The federal government has set a target for the substitution of 1000 megawatts of dispatchable power into the NSW grid in time for the Liddell closure, and has flagged the possibility of a taxpayer-funded investment in a gas-fired generation plant to achieve it.
The media reaction has been febrile as expected. So much so that the positive initiatives outlined in this announcement have been completely overshadowed.
Meanwhile, Australia’s market regulator, AEMO, has pointed to new forms of battery storage as being the most likely and most cost-effective transitional approach to guaranteeing energy availability during peak periods of demand – as explained in this article by EnergyOne Chairman, Andrew Bonwick. This will almost certainly make the politics of energy security divisive in the leadup to the next election.
The Australian Graphene Industry Association (AGIA) urges the Australian government to give immediate consideration to the development of new, large-scale battery and super-capacitor technologies – these are technologies that are nearing market readiness. The emergence of aluminium ion batteries is of particular importance due to three remarkable factors:
- While the lithium ion supply chain is controlled by China, no such restrictions apply to aluminium ion technology. Australia could lead the world in the commercialisation of this technology and can supply all of the requisite components.
- The energy density and charge rapidity of aluminium ion batteries and capacitors has a factorial benefit over current lithium ion technologies.
- The materials involved in the production of aluminium ion batteries are more plentiful and less expensive than those required for lithium ion batteries.
A sunrise industry in the making, aluminium ion battery and super-capacitor technology could become globally significant for a plethora of applications – from devices, to automotive, to the grid. This technology is already delivering 3 times the battery life of the current market leader and is far less susceptible to becoming dangerously hot under charge or usage.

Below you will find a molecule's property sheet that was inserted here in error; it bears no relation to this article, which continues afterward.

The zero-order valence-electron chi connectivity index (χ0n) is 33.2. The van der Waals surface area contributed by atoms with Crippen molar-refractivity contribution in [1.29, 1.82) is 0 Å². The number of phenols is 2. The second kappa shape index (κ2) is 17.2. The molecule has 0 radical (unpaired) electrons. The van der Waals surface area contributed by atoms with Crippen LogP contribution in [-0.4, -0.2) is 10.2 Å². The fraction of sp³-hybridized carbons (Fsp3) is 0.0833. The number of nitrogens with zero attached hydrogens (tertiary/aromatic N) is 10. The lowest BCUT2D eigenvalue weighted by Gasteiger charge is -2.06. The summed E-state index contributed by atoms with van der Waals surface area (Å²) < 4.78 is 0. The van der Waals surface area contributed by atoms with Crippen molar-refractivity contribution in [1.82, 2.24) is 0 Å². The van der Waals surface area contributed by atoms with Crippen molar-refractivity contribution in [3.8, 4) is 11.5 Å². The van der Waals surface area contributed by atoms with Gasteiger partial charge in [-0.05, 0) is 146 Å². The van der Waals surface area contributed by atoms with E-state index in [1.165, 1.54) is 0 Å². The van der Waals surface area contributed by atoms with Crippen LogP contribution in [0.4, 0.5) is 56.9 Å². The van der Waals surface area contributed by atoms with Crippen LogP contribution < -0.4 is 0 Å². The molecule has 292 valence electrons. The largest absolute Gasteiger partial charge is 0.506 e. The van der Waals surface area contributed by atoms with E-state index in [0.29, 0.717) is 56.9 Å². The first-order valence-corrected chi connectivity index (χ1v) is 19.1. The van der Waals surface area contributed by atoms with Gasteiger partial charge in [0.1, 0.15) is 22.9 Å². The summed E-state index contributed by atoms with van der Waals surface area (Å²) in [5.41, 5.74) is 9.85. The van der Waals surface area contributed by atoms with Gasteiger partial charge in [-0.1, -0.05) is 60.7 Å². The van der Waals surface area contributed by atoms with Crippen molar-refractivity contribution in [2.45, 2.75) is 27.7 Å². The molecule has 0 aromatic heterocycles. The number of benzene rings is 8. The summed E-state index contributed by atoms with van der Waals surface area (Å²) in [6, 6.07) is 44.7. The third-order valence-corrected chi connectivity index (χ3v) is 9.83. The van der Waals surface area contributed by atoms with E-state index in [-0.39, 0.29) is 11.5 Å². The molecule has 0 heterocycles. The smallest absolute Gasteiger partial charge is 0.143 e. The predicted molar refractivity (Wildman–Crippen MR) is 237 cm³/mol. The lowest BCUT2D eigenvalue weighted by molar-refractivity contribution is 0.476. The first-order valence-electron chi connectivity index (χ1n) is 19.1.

In recent tests of a technology developed by the University of Queensland and Graphene Manufacturing Group (GMG), with the support of the federal government, a zero-to-fully-charged time of 60 seconds has been demonstrated with almost total stability over thousands of charges and discharges.
With this kind of locally developed technology now proven, Australia has a clear and present opportunity to lead the world in the race towards the commercialisation of low-cost, high-capacity energy storage.
At a time where investments in fossil fuel generation are becoming politically contentious, the AGIA believes that the government’s admirable intention of securing energy supply can be most effectively and affordably achieved through new technologies that are on the verge of being commercially operable. It’s an approach that even the market regulator has flagged as the most likely to succeed.
For more information, contact AGIA General Manager, Leanne O’Connor.